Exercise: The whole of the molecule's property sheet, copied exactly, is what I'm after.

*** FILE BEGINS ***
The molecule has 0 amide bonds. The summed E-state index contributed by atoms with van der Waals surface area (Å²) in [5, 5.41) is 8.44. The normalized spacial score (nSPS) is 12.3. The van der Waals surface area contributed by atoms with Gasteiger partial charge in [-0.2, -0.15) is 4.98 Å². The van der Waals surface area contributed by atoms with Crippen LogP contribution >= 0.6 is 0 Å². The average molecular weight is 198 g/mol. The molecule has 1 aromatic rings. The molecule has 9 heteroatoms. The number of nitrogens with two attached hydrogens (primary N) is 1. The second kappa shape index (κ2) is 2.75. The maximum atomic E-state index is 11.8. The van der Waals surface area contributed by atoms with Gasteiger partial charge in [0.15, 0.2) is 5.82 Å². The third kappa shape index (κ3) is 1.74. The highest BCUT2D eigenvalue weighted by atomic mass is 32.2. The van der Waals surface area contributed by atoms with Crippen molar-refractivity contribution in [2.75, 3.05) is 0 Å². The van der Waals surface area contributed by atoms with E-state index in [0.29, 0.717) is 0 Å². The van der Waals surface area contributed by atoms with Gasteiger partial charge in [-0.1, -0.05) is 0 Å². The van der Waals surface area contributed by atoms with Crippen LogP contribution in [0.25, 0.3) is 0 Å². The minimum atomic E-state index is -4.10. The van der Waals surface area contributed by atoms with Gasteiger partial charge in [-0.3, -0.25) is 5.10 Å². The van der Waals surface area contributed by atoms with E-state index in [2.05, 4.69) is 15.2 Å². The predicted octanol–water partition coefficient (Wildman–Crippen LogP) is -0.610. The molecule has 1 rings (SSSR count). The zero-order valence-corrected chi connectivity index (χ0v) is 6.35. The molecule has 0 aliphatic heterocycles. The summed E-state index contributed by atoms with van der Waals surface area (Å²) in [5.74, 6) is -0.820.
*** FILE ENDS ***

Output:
The molecule has 0 amide bonds. The summed E-state index contributed by atoms with van der Waals surface area (Å²) in [5, 5.41) is 8.44. The normalized spacial score (nSPS) is 12.3. The van der Waals surface area contributed by atoms with Gasteiger partial charge in [-0.2, -0.15) is 4.98 Å². The van der Waals surface area contributed by atoms with Crippen LogP contribution >= 0.6 is 0 Å². The average molecular weight is 198 g/mol. The molecule has 1 aromatic rings. The molecule has 9 heteroatoms. The number of nitrogens with two attached hydrogens (primary N) is 1. The second kappa shape index (κ2) is 2.75. The maximum atomic E-state index is 11.8. The van der Waals surface area contributed by atoms with Gasteiger partial charge in [0.15, 0.2) is 5.82 Å². The third kappa shape index (κ3) is 1.74. The highest BCUT2D eigenvalue weighted by atomic mass is 32.2. The van der Waals surface area contributed by atoms with Crippen molar-refractivity contribution in [2.75, 3.05) is 0 Å². The van der Waals surface area contributed by atoms with E-state index in [0.29, 0.717) is 0 Å². The van der Waals surface area contributed by atoms with Gasteiger partial charge in [-0.1, -0.05) is 0 Å². The van der Waals surface area contributed by atoms with Crippen LogP contribution in [0.25, 0.3) is 0 Å². The minimum atomic E-state index is -4.10. The van der Waals surface area contributed by atoms with Gasteiger partial charge in [-0.3, -0.25) is 5.10 Å². The van der Waals surface area contributed by atoms with E-state index in [2.05, 4.69) is 15.2 Å². The predicted octanol–water partition coefficient (Wildman–Crippen LogP) is -0.610. The molecule has 1 rings (SSSR count). The zero-order valence-corrected chi connectivity index (χ0v) is 6.35. The molecule has 0 aliphatic heterocycles. The summed E-state index contributed by atoms with van der Waals surface area (Å²) in [5.74, 6) is -0.820.